David Copperfield By Charles Dickens Chapters 63-64

And lo, the Doctor, always our good friend, labouring at his Dictionary (somewhere about the letter D), and happy in his home and wife. Also the Old Soldier, on a considerably reduced footing, and by no means so influential as in days of yore!

Working at his chambers in the Temple, with a busy aspect, and his hair (where he is not bald) made more rebellious than ever by the constant friction of his lawyer's-wig, I come, in a later time, upon my dear old Traddles. His table is covered with thick piles of papers; and I say, as I look around me:

'If Sophy were your clerk, now, Traddles, she would have enough to do!'

'You may say that, my dear Copperfield! But those were capital days, too, in Holborn Court! Were they not?'

'When she told you you would be a judge? But it was not the town talk then!'

'At all events,' says Traddles, 'if I ever am one — ' 'Why, you know you will be.'

'Well, my dear Copperfield, WHEN I am one, I shall tell the story, as I said I would.'

We walk away, arm in arm. I am going to have a family dinner with Traddles. It is Sophy's birthday; and, on our road, Traddles discourses to me of the good fortune he has enjoyed.

'I really have been able, my dear Copperfield, to do all that I had most at heart. There's the Reverend Horace promoted to that living at four hundred and fifty pounds a year; there are our two boys receiving the very best education, and distinguishing themselves as steady scholars and good fellows; there are three of the girls married very comfortably; there are three more living with us; there are three more keeping house for the Reverend Horace since Mrs. Crewler's decease; and all of them happy.'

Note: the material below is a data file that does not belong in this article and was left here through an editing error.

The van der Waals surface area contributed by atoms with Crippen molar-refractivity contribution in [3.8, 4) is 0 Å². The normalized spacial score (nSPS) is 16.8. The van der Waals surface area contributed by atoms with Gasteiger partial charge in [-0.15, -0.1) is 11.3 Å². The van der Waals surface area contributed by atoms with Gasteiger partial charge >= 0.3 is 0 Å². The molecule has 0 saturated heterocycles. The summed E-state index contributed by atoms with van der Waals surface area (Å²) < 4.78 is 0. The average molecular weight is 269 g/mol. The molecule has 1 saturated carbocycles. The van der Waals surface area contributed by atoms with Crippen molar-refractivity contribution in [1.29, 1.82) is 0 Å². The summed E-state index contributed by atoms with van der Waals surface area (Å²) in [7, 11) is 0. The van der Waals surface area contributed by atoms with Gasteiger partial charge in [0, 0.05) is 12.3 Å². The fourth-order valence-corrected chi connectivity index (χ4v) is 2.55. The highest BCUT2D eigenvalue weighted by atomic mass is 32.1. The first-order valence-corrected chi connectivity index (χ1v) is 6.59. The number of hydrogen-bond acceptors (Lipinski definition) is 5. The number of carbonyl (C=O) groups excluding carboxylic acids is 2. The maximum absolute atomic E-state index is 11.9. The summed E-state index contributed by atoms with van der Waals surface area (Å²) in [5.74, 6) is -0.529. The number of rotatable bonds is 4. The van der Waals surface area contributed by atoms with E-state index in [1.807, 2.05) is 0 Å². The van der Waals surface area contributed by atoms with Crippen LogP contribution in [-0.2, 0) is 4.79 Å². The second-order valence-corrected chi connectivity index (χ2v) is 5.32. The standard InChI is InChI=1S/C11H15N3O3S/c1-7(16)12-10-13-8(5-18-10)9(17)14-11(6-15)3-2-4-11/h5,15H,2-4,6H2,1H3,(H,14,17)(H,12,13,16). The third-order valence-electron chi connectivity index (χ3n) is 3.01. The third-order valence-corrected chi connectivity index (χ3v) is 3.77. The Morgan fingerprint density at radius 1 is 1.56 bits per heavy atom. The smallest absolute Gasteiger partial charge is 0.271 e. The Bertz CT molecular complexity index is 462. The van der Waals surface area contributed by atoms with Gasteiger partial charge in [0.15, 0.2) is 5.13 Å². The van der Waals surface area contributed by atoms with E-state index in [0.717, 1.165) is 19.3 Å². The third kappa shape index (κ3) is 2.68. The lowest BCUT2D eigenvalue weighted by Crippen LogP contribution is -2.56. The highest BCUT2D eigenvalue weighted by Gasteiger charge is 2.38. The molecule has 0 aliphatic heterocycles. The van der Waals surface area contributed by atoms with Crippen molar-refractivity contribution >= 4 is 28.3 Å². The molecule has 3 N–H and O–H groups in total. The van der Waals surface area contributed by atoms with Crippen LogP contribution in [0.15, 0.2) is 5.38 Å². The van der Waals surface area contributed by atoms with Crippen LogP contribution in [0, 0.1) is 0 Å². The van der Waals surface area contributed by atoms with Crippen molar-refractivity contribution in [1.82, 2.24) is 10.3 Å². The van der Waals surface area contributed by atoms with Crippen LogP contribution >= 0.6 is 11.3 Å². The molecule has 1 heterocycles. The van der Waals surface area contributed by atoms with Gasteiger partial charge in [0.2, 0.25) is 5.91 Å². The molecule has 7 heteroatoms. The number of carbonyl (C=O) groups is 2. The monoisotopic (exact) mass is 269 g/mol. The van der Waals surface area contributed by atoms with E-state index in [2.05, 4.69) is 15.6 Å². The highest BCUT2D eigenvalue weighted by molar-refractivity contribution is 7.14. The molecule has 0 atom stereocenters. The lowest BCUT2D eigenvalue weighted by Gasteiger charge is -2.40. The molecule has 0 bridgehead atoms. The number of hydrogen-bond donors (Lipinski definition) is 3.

'Except — ' I suggest.

'Except the Beauty,' says Traddles. 'Yes. It was very unfortunate that she should marry such a vagabond. But there was a certain dash and glare about him that caught her. However, now we have got her safe at our house, and got rid of him, we must cheer her up again.'

Traddles's house is one of the very houses — or it easily may have been — which he and Sophy used to parcel out, in their evening walks. It is a large house; but Traddles keeps his papers in his dressing-room and his boots with his papers; and he and Sophy squeeze themselves into upper rooms, reserving the best bedrooms for the Beauty and the girls. There is no room to spare in the house; for more of 'the girls' are here, and always are here, by some accident or other, than I know how to count. Here, when we go in, is a crowd of them, running down to the door, and handing Traddles about to be kissed, until he is out of breath. Here, established in perpetuity, is the poor Beauty, a widow with a little girl; here, at dinner on Sophy's birthday, are the three married girls with their three husbands, and one of the husband's brothers, and another husband's cousin, and another husband's sister, who appears to me to be engaged to the cousin. Traddles, exactly the same simple, unaffected fellow as he ever was, sits at the foot of the large table like a Patriarch; and Sophy beams upon him, from the head, across a cheerful space that is certainly not glittering with Britannia metal.

And now, as I close my task, subduing my desire to linger yet, these faces fade away. But one face, shining on me like a Heavenly light by which I see all other objects, is above them and beyond them all. And that remains.

I turn my head, and see it, in its beautiful serenity, beside me.

My lamp burns low, and I have written far into the night; but the dear presence, without which I were nothing, bears me company.

O Agnes, O my soul, so may thy face be by me when I close my life indeed; so may I, when realities are melting from me, like the shadows which I now dismiss, still find thee near me, pointing upward!

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